Published January 4, 2016 in Episode 37
Vietnamese people have the phrase “bốn ngàn năm văn hiến” -- four thousand years of culture. The phrase is frequently tossed around to allude to the depth of the Vietnamese heritage. But I still can’t help wondering, what do Vietnamese people mean when they say “Tôi là người Việt Nam" - I am Vietnamese? So what makes us Vietnamese? If someone were to ask you what makes Vietnamese people unique, how would you answer? How do different Vietnamese people think about their Vietnamese identity?
So I went out to ask around.
“When you look at yourself in the mirror, and you wake up in the morning, automatically you see yourself as black hair brown eyes, tan skin, and immediately you know that you come from a very unique background,” says Theresa Ngô, a 28-year-old from San Jose, California.
But what happens when people don’t even believe you? For Belgian Francois Nguyễn, how he identifies himself to people changes depending on the continent:
“When I’m in North America and people ask me where I come from, I always answer that I’m from Belgium. I was born and raised in Belgium so I always say I am Belgian. Then they usually make a face and try to find a way to ask me why I don’t look white. But when i’m in Belgium and people ask me where I come from, I answer that I’m from Việt Nam because my face is from Việt Nam and my hair and the way I look. And because of how I look, I carry Việt Nam with me everywhere I go. I represent a community and a long history. And you know, all my actions, everything I do, will shine a light on other Vietnamese. and I think it’s a baggage that every Vietnamese should carry with them.”
Vy Liêu was born and raised in the Netherlands, so I have to confirm and ask her, “Are you Vietnamese?” “Yes,” she replies. “My parents are Vietnamese.”
To her, it’s the language, it’s a taste, a feeling.
”Why I feel like I’m Vietnamese? Because I speak Vietnamese with my parents. I love Vietnamese food. When I feel homesick, I crave a traditional Vietnamese dish. It’s called ‘thịt kho.’ I always crave that when I miss home.
I look Asian so I feel more Vietnamese than I am Dutch. Also, whenever I talk to Vietnamese people, I feel much more related to them than to the Dutch people. That’s why I feel more Vietnamese.”
Liêu isn’t the only one who mentions food when I ask about being Vietnamese. In fact, five out of seven people bring up the food we eat. So many people seem to equate being Vietnamese with eating Vietnamese food. Maybe that explains why Loa has so many food stories - we’re just really proud to be Vietnamese!
In all seriousness though, food is never just food. Vân Ánh Nguyễn, a second year student studying Sociology at Berkeley, California, has a deeper insight:
“In my family no one ever said ‘I love you’ and that was really difficult because I don’t know if they actually love me or not. And I think that comes from a lot of family as well, because you don’t go out and hug someone, kiss them or say ‘I love you.’ But you ask them have you been eating, ‘Do you want rice, do you want this?’ And that’s how we express love. And it took me awhile to understand that food in Vietnamese culture actually meant more than just eating. It’s a type of bonding, it’s showing affection. When my mom set out the rice or fish or something I know she’s worrying about me. A lot of people kind of bond over food. They usually ask, “Has blah blah blah arrived yet? We can’t start to eat without them.’ And the elder has the first pick on what to eat whatever they chose.”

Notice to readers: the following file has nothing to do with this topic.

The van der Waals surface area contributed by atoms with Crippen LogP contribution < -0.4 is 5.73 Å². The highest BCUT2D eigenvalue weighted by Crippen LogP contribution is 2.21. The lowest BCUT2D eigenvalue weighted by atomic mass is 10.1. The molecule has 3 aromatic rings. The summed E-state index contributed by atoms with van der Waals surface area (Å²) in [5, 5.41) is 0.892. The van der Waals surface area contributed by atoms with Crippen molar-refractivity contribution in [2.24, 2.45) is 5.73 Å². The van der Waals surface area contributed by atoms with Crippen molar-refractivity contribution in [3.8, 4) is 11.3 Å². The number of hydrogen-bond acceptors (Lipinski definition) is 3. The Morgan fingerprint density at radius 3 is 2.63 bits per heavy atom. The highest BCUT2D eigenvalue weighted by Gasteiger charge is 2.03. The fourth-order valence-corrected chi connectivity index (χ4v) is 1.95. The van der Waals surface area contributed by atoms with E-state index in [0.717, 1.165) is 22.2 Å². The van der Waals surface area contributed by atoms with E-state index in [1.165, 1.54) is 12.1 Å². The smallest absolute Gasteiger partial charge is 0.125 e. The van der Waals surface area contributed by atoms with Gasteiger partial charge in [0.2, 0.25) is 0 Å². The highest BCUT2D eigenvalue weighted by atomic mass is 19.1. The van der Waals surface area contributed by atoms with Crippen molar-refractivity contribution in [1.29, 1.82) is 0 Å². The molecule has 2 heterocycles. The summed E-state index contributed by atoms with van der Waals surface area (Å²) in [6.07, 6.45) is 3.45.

To the parents reading please say you love us more, and we promise to eat everything now that we know food is just a vessel to convey our values: love, affection, and respect.
Respect, I’ve come to find out, is another big characteristic of the Việt identity. Thanh Liêu, a mid-career professional from San Francisco says,
“To me, what it means to be Vietnamese is to take care of your parents, showing your respect to people, and getting respected back. That’s a big thing in Vietnamese culture, and that’s one of the things that makes me Vietnamese.”
But to others, such as Nguyễn Văn Oai, an activist and former political prisoner, Vietnamese people are characterized by a certain mentality when it comes to withstanding difficulties.
“From ancient time until now, the Vietnamese people have, in war and in revolution, exuded incredible strength to overcome unimaginable hardship. That is a unique characteristic that I see in the spirit of the Vietnamese people.”
So being Vietnamese is a bit of: how we look, what we put in our bodies, and how we express ourselves. But what is it that informs our perspective? And what does that mean for different Vietnamese people working together?
Jason Nguyễn, a dual Ph.D. candidate at Indiana University, says that ideas of identity don’t always align, and why that is.
“Vietnamese identity isn’t even a single thing throughout history. We have to think of all the different projects and different imaginations at play. They're engaged in different ways of producing and acting Vietnamese for themselves. And that's true about people in the diaspora as well. You have post-war migrants, and you've also got second, third generations. If people have to interact then they’re going to have to figure out some way to work out their differences, find that sliver of something you have in common.”
I think that’s the moral of the story -- we’re all figuring out the common ground in our identity. Maybe that’s the beauty of it all.